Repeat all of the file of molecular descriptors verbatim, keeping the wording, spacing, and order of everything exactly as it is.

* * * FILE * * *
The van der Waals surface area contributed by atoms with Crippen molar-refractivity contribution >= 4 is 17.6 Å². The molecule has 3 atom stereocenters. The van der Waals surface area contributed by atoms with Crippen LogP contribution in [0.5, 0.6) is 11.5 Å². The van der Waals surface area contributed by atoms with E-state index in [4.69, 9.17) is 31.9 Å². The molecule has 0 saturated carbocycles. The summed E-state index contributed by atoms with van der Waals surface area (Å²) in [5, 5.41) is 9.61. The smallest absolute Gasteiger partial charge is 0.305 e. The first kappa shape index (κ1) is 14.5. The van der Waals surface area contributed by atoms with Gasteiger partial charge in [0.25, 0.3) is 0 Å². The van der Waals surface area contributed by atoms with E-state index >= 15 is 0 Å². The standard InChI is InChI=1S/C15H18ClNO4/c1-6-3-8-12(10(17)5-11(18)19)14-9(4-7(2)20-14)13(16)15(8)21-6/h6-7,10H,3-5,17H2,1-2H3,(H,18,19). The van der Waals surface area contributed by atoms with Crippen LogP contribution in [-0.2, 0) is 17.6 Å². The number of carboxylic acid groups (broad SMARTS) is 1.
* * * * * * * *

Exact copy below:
The van der Waals surface area contributed by atoms with Crippen molar-refractivity contribution >= 4 is 17.6 Å². The molecule has 3 atom stereocenters. The van der Waals surface area contributed by atoms with Crippen LogP contribution in [0.5, 0.6) is 11.5 Å². The van der Waals surface area contributed by atoms with E-state index in [4.69, 9.17) is 31.9 Å². The molecule has 0 saturated carbocycles. The summed E-state index contributed by atoms with van der Waals surface area (Å²) in [5, 5.41) is 9.61. The smallest absolute Gasteiger partial charge is 0.305 e. The first kappa shape index (κ1) is 14.5. The van der Waals surface area contributed by atoms with Gasteiger partial charge in [0.25, 0.3) is 0 Å². The van der Waals surface area contributed by atoms with E-state index >= 15 is 0 Å². The standard InChI is InChI=1S/C15H18ClNO4/c1-6-3-8-12(10(17)5-11(18)19)14-9(4-7(2)20-14)13(16)15(8)21-6/h6-7,10H,3-5,17H2,1-2H3,(H,18,19). The van der Waals surface area contributed by atoms with Crippen LogP contribution in [-0.2, 0) is 17.6 Å². The number of carboxylic acid groups (broad SMARTS) is 1.